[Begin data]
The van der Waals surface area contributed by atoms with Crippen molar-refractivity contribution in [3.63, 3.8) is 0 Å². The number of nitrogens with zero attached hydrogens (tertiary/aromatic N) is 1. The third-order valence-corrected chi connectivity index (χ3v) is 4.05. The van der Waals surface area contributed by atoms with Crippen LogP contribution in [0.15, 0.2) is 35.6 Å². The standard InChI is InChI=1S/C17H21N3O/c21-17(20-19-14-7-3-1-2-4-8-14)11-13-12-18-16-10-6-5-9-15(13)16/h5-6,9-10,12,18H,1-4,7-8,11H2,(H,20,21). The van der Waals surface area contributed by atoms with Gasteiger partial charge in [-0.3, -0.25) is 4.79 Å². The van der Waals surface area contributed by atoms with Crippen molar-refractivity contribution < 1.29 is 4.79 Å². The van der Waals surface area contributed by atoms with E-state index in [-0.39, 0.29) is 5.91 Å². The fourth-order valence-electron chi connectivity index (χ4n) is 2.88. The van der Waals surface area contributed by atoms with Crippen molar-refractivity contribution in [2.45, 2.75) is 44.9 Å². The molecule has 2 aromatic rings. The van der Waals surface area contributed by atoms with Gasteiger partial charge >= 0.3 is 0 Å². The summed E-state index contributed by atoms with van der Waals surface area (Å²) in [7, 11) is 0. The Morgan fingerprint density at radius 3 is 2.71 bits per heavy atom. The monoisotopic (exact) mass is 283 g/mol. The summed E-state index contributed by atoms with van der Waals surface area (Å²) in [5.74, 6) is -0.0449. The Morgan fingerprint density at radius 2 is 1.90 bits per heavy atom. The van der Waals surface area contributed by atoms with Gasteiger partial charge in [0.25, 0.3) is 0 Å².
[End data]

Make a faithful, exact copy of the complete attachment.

The van der Waals surface area contributed by atoms with Crippen molar-refractivity contribution in [3.63, 3.8) is 0 Å². The number of nitrogens with zero attached hydrogens (tertiary/aromatic N) is 1. The third-order valence-corrected chi connectivity index (χ3v) is 4.05. The van der Waals surface area contributed by atoms with Crippen LogP contribution in [0.15, 0.2) is 35.6 Å². The standard InChI is InChI=1S/C17H21N3O/c21-17(20-19-14-7-3-1-2-4-8-14)11-13-12-18-16-10-6-5-9-15(13)16/h5-6,9-10,12,18H,1-4,7-8,11H2,(H,20,21). The van der Waals surface area contributed by atoms with Gasteiger partial charge in [-0.3, -0.25) is 4.79 Å². The van der Waals surface area contributed by atoms with Crippen molar-refractivity contribution < 1.29 is 4.79 Å². The van der Waals surface area contributed by atoms with E-state index in [-0.39, 0.29) is 5.91 Å². The fourth-order valence-electron chi connectivity index (χ4n) is 2.88. The van der Waals surface area contributed by atoms with Crippen molar-refractivity contribution in [2.45, 2.75) is 44.9 Å². The molecule has 2 aromatic rings. The van der Waals surface area contributed by atoms with Gasteiger partial charge >= 0.3 is 0 Å². The summed E-state index contributed by atoms with van der Waals surface area (Å²) in [7, 11) is 0. The Morgan fingerprint density at radius 3 is 2.71 bits per heavy atom. The monoisotopic (exact) mass is 283 g/mol. The summed E-state index contributed by atoms with van der Waals surface area (Å²) in [5.74, 6) is -0.0449. The Morgan fingerprint density at radius 2 is 1.90 bits per heavy atom. The van der Waals surface area contributed by atoms with Gasteiger partial charge in [0.25, 0.3) is 0 Å².